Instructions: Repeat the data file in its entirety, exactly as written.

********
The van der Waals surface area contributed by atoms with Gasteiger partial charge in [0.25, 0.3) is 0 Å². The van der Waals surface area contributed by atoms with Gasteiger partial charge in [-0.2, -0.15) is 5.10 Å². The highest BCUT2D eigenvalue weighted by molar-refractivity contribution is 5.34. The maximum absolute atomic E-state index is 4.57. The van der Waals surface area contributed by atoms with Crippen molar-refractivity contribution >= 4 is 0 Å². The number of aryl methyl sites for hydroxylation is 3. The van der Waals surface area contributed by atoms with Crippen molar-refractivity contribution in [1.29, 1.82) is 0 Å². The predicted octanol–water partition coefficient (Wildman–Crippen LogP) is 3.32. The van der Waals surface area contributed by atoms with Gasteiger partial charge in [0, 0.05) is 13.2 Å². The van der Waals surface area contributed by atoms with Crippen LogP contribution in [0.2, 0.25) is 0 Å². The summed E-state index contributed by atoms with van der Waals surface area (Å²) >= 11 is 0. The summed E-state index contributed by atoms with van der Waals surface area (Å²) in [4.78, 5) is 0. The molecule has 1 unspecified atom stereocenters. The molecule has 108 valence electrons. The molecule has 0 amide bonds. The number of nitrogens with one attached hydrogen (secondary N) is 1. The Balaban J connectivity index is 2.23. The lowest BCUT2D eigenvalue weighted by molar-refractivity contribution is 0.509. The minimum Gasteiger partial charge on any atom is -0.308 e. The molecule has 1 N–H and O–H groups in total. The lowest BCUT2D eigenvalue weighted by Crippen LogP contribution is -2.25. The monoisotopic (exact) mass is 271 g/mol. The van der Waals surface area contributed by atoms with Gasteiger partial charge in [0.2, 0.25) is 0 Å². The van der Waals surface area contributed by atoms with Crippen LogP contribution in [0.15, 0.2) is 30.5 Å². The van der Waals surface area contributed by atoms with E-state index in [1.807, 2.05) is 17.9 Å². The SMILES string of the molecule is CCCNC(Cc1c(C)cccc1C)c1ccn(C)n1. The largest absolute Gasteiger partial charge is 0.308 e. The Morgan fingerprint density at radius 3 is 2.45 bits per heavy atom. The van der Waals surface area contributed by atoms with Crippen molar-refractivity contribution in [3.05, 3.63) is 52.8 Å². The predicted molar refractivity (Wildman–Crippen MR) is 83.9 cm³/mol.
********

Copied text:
The van der Waals surface area contributed by atoms with Gasteiger partial charge in [0.25, 0.3) is 0 Å². The van der Waals surface area contributed by atoms with Gasteiger partial charge in [-0.2, -0.15) is 5.10 Å². The highest BCUT2D eigenvalue weighted by molar-refractivity contribution is 5.34. The maximum absolute atomic E-state index is 4.57. The van der Waals surface area contributed by atoms with Crippen molar-refractivity contribution >= 4 is 0 Å². The number of aryl methyl sites for hydroxylation is 3. The van der Waals surface area contributed by atoms with Crippen molar-refractivity contribution in [1.29, 1.82) is 0 Å². The predicted octanol–water partition coefficient (Wildman–Crippen LogP) is 3.32. The van der Waals surface area contributed by atoms with Gasteiger partial charge in [0, 0.05) is 13.2 Å². The van der Waals surface area contributed by atoms with Crippen LogP contribution in [0.2, 0.25) is 0 Å². The summed E-state index contributed by atoms with van der Waals surface area (Å²) >= 11 is 0. The summed E-state index contributed by atoms with van der Waals surface area (Å²) in [4.78, 5) is 0. The molecule has 1 unspecified atom stereocenters. The molecule has 108 valence electrons. The molecule has 0 amide bonds. The number of nitrogens with one attached hydrogen (secondary N) is 1. The Balaban J connectivity index is 2.23. The lowest BCUT2D eigenvalue weighted by molar-refractivity contribution is 0.509. The minimum Gasteiger partial charge on any atom is -0.308 e. The molecule has 1 N–H and O–H groups in total. The lowest BCUT2D eigenvalue weighted by Crippen LogP contribution is -2.25. The monoisotopic (exact) mass is 271 g/mol. The van der Waals surface area contributed by atoms with Gasteiger partial charge in [0.2, 0.25) is 0 Å². The van der Waals surface area contributed by atoms with Crippen LogP contribution in [0.15, 0.2) is 30.5 Å². The van der Waals surface area contributed by atoms with E-state index in [1.807, 2.05) is 17.9 Å². The SMILES string of the molecule is CCCNC(Cc1c(C)cccc1C)c1ccn(C)n1. The largest absolute Gasteiger partial charge is 0.308 e. The Morgan fingerprint density at radius 3 is 2.45 bits per heavy atom. The van der Waals surface area contributed by atoms with Crippen molar-refractivity contribution in [3.05, 3.63) is 52.8 Å². The predicted molar refractivity (Wildman–Crippen MR) is 83.9 cm³/mol.